In our 113 patients, there were 21 patients diagnosed by a liver biopsy; others were diagnosed by abdominal ultrasonography, and clinical and laboratory data. The etiologies of cirrhosis among the 113 patients in the current study were alcoholism (n = 28, 24.8%), hepatitis B (n = 53, 46.9%), hepatitis C (n = 37, 32.7%), and cryptogenic (n = 12, 10.6%) (Table 1). There were no significant differences in any of the clinical and laboratory data between the two groups except infections. Overall, there were 38.1% of infections in group A and 16.0% in group B (P = 0.010) (Table 2). There were 11 patients (17.5%) in group A and 2 patients (4.1%) in group B with proven infections (P = 0.026). Thirteen patients (20.6%) in group A and 6 patients (12.0%) in group B had possible infections (P = 0.223). Among them, three patients (4.8%) in group A suffered from pneumonia, and three patients (4.8%) in group A and one patient (2.0%) in group B had urinary tract infection (UTI). Spontaneous bacterial peritonitis (SBP) occurred in four patients (6.3%) in group A and one (2%) in group B (Table 2, Fig. 1). Of those patients who developed bacterial infections, six sets of bacterial cultures from blood samples yielded positive results. All six belonged to group A and were Escherichia coli (3), Klebsiella pneumoniae (2), and Haemophilus influenzae (1) (Table 2). The incidence of bacteremia was also significantly lower in group B patients (P = 0.033).
Table 1

Clinical characteristics of the patients

 

Total (N = 113) (%)

Age (years)

56.8 ± 13.5

Sex (M/F)

82 (72.6)/31 (27.4)

Etiology

 Alcoholic

28 (24.8)

 HBV

53 (46.9)

 HCV

37 (32.7)

Vitals at the ER

 BT (°C)

36.6 ± 0.5

 HR (beats/min)

90.4 ± 16.8

 SBP (mmHg)

123.2 ± 29.8

Laboratory data

 WBC (x109/L)

6.0 ± 2.1

 Hb (g/dl)

9.3 ± 2.0

 PLT (109/L)

108.8 ± 74.9

 PT (s)

12.8 ± 2.3

 Albumin (g/L)

3.1 ± 0.6

 Bilirubin (mg/dL)

1.9 ± 1.7

Child-Pugh class A/B/C

61 (53.1)/48 (42.5)/4 (3.5)

Bleeding source:EV/GV

88 (77.9)/25 (22.1)

Treatment: EVL/EIS

47 (41.6)/22 (19.5)

Patients with infections, n(%)

32 (28.3)

 Proved infections

13 (11.5)

 Possible infections

19 (16.8)

Type of proved infection:

 Bacteremia

6 (5.3)

 Pneumonia

3 (2.7)

 Urinary tract infection

4 (3.5)

 Spontaneous bacterial peritonitis

5 (4.4)

Organisms, n (%)

 Escherichia coli

3 (2.7)

 Klebsiella pneumoniae

2 (1.8)

 Haemophilus influenzae

1 (0.9)

Hospital days

10.4 ± 9.9

Death

5 (4.4)

HBV hepatitis B virus, HCV hepatitis C virus, ER emergency room, BT body temperature, HR heart rate, SBP systolic blood pressure, WBC white blood cells, Hb hemoglobin, PLT platelet count, PT prothrombin time, EV esophageal varices, GV gastric varices, EVL endoscopic variceal ligation, EIS endoscopic injection sclerotherapy

Table 2

Clinical characteristics of the patients in the no antibiotic prophylaxis group and the cefazolin group

 

Group A (N = 63) (%)

Group B (N = 50) (%)

P value

Age (years)

55.8 ± 13.4

58.1 ± 13.7

0.368

Sex (M/F)

46 (73.0)/17 (27.0)

36 (72.0)/14 (28.0)

0.904

Etiology

 Alcoholic

14 (22.2)

14 (28.0)

0.480

 HbsAg(+)

31 (49.2)

22 (44.0)

0.582

 Anti-HCV(+)

21 (33.3)

16 (32.0)

0.881

Vitals at the ER

 BT (°C)

36.6 ± 0.5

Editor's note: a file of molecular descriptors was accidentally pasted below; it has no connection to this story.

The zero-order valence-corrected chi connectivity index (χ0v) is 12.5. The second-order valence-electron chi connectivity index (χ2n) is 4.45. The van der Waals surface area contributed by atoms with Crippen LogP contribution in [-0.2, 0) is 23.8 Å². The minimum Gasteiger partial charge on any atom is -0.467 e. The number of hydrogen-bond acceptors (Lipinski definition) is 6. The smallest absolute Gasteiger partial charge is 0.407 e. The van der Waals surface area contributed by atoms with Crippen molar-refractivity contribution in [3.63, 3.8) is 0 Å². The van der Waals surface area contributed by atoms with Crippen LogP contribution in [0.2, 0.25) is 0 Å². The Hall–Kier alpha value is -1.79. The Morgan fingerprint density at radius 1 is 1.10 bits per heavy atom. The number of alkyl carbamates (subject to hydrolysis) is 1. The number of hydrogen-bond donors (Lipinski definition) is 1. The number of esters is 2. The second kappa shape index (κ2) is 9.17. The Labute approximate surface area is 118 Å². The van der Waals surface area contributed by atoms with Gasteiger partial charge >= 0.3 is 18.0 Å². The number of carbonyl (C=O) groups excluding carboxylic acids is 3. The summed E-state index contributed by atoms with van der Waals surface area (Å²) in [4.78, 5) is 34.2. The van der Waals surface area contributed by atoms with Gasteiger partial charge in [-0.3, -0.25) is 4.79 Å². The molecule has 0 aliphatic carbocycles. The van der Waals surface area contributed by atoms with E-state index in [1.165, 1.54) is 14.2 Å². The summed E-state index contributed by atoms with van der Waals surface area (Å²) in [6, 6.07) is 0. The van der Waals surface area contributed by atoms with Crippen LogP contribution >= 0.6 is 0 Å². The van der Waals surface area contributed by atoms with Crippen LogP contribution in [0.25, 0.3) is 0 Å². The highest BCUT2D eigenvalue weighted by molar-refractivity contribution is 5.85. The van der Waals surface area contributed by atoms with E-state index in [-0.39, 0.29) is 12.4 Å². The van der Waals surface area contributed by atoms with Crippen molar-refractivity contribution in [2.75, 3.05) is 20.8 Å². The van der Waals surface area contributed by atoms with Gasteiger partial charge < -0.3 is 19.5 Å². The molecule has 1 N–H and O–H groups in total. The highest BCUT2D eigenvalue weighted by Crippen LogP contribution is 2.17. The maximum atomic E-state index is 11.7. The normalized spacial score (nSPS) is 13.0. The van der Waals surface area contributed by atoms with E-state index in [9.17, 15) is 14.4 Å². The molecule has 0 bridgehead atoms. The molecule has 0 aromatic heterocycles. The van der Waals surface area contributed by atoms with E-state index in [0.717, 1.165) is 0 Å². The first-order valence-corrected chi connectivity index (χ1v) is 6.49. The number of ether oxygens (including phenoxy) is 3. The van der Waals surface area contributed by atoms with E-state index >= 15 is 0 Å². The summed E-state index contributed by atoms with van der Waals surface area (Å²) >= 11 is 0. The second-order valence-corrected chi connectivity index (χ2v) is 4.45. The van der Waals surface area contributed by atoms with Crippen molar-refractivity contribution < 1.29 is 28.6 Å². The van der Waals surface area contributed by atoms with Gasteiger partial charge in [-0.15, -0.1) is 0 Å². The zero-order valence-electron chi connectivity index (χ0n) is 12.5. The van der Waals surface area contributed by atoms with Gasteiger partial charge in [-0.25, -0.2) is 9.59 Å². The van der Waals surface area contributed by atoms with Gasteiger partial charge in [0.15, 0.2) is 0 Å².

36.6 ± 0.5

0.977

 HR (beats/min)

89.8 ± 16.9

91.1 ± 16.7

0.673

 SBP (mmHg)

118.3 ± 30.4

129.3 ± 28.2

0.052

Laboratory data

 WBC (x109/L)

6.2 ± 2.1

5.9 ± 2.1

0.448

 Hb (g/dl)

9.1 ± 1.9

9.7 ± 2.0

0.127

 PLT (109/L)

115.5 ± 78.3

100.5 ± 70.1

0.294

 PT (s)

12.8 ± 2.7

12.8 ± 1.7

0.910

 Albumin (g/L)

3.1 ± 0.6

3.1 ± 0.5

0.934

 Bilirubin (mg/dl)

2.0 ± 2.0

1.8 ± 1.1

0.587

Child-Pugh class A/B/C

31 (49.2)/29 (46.0)/3 (4.8)

30 (60.0)/19 (38.0)/1 (2.0)

0.487

Bleeding source: EV/GV

51 (81.0)/12 (19.0)

37 (74.0)/13 (26.0)

0.377

Treatment: EVL/ EIS

26 (42.9)/13 (20.6)

20 (40.0)/9 (18.0)

0.831

Patients with infections, n (%)

24 (38.1)

8 (16.0)

0.010*

 Proved infections

11 (17.5)

2 (4.0)

0.026**

 Possible infections

13 (20.6)

6 (12.0)

0.223

Type of proved infection

 Bacteremia

6 (9.5)

0 (0.0)

0.033***

 Pneumonia

3 (4.8)

0 (0.0)

0.253

 Urinary tract infection

3 (4.8)

1 (2.0)

0.628

 Spontaneous bacterial peritonitis

4 (6.3)

1 (2.0)

0.381

Organisms, n (%)

 Escherichia coli

3 (4.8)

0 (0.0)

0.253

 Klebsiella pneumoniae

2 (3.2)

0 (0.0)

0.502

 Haemophilus influenzae

1 (1.6)

0 (0.0)

0.1

Hospital days

9.2 ± 7.9

11.8 ± 12.0

0.171

Death

3 (4.8)

2 (4.0)

1

HBV hepatitis B virus, HCV hepatitis C virus, ER emergency room, BT body temperature, HR heart rate, SBP systolic blood pressure, WBC white blood cells, Hb hemoglobin, PLT platelet count, PT prothrombin time, EV esophageal varices, GV gastric varices, EVL endoscopic variceal ligation, EIS endoscopic injection sclerotherapy

P = 0.010, ** P = 0.026, *** P = 0.033

https://static-content.springer.com/image/art%3A10.1007%2Fs00464-011-1642-0/MediaObjects/464_2011_1642_Fig1_HTML.gif
Fig. 1

Types of bacterial infections in both groups of patients, including bacteremia, pneumonia, urinary tract infection, and spontaneous bacterial peritonitis. Gray column, no antibiotics group (group A); black column, cefazolin group (group B). UTI urinary tract infection, SBP spontaneous bacterial peritonitis

As shown in Table 2, there was no significant difference between the two groups with respect to bleeding source (EV or GV), type of endoscopic therapy (EVL or EIS), length of hospital stay, and mortality. The mean (±SD) hospital stay was 9.2 (±7.9) days in group A versus 11.8 (±12.0) days in group B. Age, gender, etiology of cirrhosis, presence of esophageal or gastric varices, laboratory data (white blood cells, hemoglobin, platelet count, prothrombin time, albumin, bilirubin), Child-Pugh classification, source of bleeding, and prophylactic treatment using cefazolin were all selected as independent variables in a multivariate stepwise logistic regression analysis, with the acquisition of infection as the only independent variable. Antibiotic prophylaxis with cefazolin was estimated to be an independent predictor of acquiring bacterial infection in cirrhotic patients with acute variceal hemorrhage after endoscopic interventions (odds ratio = 0.298; 95% confidence interval CI = 0.112-0.796; P = 0.016).